Federal Grant to Combat Invasive Species in Knoxville Parks

A $225,000 federal grant will help Knoxville tackle invasive species in parks and greenways.

Off the popular Third Creek Greenway, there’s plenty of greenery hugging the riverbank. However, much of this greenery consists of invasive species such as bush honeysuckle and privet, which can grow up to 30 feet high and choke out native plants.

This issue is widespread throughout the city, with non-native fast-growing vegetation becoming entrenched in parks and along greenways. At the 318-acre Ijams Nature Center, over 40 exotic species have been documented.

A $225,000 federal grant through the Inflation Reduction Act (IRA) will help the city address this problem. Over 4½ years, the funding will support both paid and volunteer crews to strategically thin areas overrun by invasive species.

City of Knoxville Urban Forester Kasey Krouse hopes the combined efforts of professional horticulture crews and volunteers will clear 100 acres of invasive species. “A hundred acres – that’s a really big number, and it represents tremendous progress,” says Ben Nanny, Ijams’ Conservation Director.

Krouse expresses concern that invasive plants are overpowering the understories beneath healthy trees, jeopardizing the future of the urban forest. He notes, “There is no next generation of dogwoods, redbuds, and sugar maples that are coming up because the invasives are out-competing the native vegetation.”

Currently, Ijams has about a dozen Weed Warrior ambassadors who tackle invasives within the nature center. With the new funding, Krouse and Nanny envision expanding these efforts citywide, with volunteers removing invasives under trained team leaders’ guidance.

“The initial push by the contractor crews will be hugely visible – and inspiring,” Nanny says. He hopes that the City and Ijams will recruit many volunteers from the community, who understand the problem and are invested in maintaining healthier forests.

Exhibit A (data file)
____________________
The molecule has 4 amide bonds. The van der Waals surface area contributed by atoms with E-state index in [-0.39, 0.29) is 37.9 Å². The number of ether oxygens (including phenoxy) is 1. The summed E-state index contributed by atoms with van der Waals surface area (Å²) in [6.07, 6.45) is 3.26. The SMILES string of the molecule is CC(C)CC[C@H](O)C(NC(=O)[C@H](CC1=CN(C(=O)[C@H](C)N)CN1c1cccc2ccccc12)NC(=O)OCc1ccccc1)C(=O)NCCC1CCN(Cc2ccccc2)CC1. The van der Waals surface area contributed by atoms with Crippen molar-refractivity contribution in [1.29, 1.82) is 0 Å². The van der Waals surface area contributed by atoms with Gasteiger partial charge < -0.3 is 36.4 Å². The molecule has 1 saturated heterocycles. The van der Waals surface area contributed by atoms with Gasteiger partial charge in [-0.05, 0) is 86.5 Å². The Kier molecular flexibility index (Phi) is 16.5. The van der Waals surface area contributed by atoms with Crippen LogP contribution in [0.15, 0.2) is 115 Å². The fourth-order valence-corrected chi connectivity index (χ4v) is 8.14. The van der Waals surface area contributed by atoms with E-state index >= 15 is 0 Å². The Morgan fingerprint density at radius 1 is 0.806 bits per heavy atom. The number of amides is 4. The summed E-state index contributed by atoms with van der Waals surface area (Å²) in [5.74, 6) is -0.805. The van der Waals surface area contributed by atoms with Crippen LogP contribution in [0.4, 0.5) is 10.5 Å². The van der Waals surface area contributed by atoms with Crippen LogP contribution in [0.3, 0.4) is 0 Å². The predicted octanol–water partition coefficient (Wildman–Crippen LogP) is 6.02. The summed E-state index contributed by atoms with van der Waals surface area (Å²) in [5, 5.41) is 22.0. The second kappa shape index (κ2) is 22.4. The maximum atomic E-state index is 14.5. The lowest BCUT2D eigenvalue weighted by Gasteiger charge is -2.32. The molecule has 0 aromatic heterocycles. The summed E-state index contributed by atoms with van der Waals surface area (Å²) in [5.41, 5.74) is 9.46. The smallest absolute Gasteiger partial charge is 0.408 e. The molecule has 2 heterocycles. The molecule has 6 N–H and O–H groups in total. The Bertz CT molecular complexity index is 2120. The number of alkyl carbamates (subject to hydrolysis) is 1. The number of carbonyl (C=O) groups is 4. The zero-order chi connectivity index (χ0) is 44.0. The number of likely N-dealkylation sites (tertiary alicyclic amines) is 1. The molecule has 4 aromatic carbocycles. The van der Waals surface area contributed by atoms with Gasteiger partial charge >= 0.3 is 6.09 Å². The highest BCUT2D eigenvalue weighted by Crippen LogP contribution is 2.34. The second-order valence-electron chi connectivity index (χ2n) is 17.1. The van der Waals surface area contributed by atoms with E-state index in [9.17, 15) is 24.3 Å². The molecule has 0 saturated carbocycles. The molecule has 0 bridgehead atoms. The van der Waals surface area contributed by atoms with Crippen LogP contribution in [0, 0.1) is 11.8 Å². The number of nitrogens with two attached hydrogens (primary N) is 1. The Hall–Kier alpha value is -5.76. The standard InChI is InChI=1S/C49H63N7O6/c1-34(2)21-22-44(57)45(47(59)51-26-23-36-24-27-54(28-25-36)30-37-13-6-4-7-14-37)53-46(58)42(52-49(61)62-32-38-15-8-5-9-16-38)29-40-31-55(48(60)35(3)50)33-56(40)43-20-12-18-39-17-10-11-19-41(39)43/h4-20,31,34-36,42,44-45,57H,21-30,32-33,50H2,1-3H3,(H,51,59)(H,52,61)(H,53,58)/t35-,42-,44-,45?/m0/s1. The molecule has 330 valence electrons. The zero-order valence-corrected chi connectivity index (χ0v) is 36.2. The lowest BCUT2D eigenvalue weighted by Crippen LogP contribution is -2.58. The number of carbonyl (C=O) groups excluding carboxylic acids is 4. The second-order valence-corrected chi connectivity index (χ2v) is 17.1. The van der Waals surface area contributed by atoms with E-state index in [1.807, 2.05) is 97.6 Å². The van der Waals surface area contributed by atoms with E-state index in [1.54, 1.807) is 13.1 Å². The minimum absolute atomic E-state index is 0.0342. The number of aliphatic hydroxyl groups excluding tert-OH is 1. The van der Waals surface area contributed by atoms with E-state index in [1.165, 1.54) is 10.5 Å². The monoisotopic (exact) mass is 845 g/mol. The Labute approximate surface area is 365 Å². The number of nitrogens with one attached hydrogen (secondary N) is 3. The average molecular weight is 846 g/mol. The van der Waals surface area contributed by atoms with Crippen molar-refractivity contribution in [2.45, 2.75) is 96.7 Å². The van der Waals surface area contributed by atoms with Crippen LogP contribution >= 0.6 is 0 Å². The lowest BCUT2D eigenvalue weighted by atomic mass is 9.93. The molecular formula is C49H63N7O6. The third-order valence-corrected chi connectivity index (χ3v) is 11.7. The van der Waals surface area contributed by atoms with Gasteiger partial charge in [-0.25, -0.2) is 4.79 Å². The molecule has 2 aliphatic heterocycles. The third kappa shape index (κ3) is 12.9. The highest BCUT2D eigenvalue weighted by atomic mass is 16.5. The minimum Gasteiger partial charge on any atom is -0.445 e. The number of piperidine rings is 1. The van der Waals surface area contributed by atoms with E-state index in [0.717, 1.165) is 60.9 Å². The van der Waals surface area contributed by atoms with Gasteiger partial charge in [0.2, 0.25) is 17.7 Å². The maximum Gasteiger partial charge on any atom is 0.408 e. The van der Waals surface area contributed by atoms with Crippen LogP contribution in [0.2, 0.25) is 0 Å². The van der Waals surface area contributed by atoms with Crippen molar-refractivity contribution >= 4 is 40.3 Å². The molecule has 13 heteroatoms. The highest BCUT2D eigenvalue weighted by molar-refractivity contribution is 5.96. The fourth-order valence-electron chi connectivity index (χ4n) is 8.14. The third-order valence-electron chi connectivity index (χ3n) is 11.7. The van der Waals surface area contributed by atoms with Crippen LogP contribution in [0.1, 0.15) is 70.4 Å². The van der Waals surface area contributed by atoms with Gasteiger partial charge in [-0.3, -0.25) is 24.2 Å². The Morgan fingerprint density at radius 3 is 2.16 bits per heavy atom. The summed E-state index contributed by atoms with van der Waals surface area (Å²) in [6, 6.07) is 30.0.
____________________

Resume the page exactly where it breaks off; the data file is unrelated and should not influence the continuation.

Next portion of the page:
With IRA funding awarded, the first step involves scouting City parks, greenways, school grounds, and Knoxville’s Community Development Corp. housing communities to prioritize invasive species removal. Actual removal efforts are expected to begin next year.

Once species like privet and kudzu are controlled, native plants such as warm-season grasses, blackhaw viburnum, redbuds, and dogwoods can thrive. “There’s a laundry list of native plants that are beautiful and beneficial,” Nanny says.

Improving native vegetation not only promotes a healthier urban forest but also enhances habitats for wildlife. “The invasive species work to outcompete our native vegetation,” Krouse says. “If we do nothing, we will lose biodiversity – it’s just a matter of time. That’s why we’re so thankful for this crucial funding.”

This grant is the second major infusion of IRA funding to improve Knoxville’s tree canopy. Last year, $1.7 million was allocated to Trees Knoxville, a City nonprofit partner, to plant and maintain 7,500 trees across various locations. Additionally, the University of Tennessee received $2.6 million to increase tree canopy coverage and bring ecosystem services to underserved communities in East Knoxville.

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